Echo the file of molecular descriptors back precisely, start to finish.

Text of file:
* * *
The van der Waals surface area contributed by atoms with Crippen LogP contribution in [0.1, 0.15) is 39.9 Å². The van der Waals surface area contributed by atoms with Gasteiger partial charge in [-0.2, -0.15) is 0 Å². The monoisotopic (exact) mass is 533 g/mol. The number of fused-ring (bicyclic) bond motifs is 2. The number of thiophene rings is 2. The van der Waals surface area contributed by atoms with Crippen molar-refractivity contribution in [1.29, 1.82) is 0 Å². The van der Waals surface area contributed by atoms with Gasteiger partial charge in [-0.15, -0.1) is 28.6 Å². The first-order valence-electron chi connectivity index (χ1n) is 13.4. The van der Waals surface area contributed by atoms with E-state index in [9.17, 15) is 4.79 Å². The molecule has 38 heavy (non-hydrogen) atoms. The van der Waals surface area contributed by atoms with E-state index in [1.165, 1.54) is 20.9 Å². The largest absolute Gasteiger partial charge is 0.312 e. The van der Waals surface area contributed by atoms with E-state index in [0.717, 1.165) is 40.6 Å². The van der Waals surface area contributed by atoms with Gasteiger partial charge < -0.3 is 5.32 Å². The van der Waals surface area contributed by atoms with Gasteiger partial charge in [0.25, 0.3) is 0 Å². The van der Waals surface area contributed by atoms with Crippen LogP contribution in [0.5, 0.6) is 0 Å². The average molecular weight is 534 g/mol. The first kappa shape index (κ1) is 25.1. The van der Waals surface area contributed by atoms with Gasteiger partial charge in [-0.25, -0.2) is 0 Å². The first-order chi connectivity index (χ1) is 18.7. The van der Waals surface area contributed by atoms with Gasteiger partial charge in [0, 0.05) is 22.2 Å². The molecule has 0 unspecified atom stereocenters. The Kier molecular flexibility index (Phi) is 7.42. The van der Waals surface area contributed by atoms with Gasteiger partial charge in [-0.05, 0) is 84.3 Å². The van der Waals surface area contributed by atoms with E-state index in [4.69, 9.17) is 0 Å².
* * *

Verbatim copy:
The van der Waals surface area contributed by atoms with Crippen LogP contribution in [0.1, 0.15) is 39.9 Å². The van der Waals surface area contributed by atoms with Gasteiger partial charge in [-0.2, -0.15) is 0 Å². The monoisotopic (exact) mass is 533 g/mol. The number of fused-ring (bicyclic) bond motifs is 2. The number of thiophene rings is 2. The van der Waals surface area contributed by atoms with Crippen molar-refractivity contribution in [1.29, 1.82) is 0 Å². The van der Waals surface area contributed by atoms with Gasteiger partial charge in [-0.15, -0.1) is 28.6 Å². The first-order valence-electron chi connectivity index (χ1n) is 13.4. The van der Waals surface area contributed by atoms with E-state index in [9.17, 15) is 4.79 Å². The molecule has 38 heavy (non-hydrogen) atoms. The van der Waals surface area contributed by atoms with E-state index in [1.165, 1.54) is 20.9 Å². The largest absolute Gasteiger partial charge is 0.312 e. The van der Waals surface area contributed by atoms with E-state index in [0.717, 1.165) is 40.6 Å². The van der Waals surface area contributed by atoms with Gasteiger partial charge < -0.3 is 5.32 Å². The van der Waals surface area contributed by atoms with Gasteiger partial charge in [0.25, 0.3) is 0 Å². The van der Waals surface area contributed by atoms with Crippen LogP contribution in [0.5, 0.6) is 0 Å². The average molecular weight is 534 g/mol. The first kappa shape index (κ1) is 25.1. The van der Waals surface area contributed by atoms with Gasteiger partial charge in [-0.25, -0.2) is 0 Å². The first-order chi connectivity index (χ1) is 18.7. The van der Waals surface area contributed by atoms with Gasteiger partial charge in [0, 0.05) is 22.2 Å². The molecule has 0 unspecified atom stereocenters. The Kier molecular flexibility index (Phi) is 7.42. The van der Waals surface area contributed by atoms with Gasteiger partial charge in [-0.05, 0) is 84.3 Å². The van der Waals surface area contributed by atoms with E-state index in [4.69, 9.17) is 0 Å².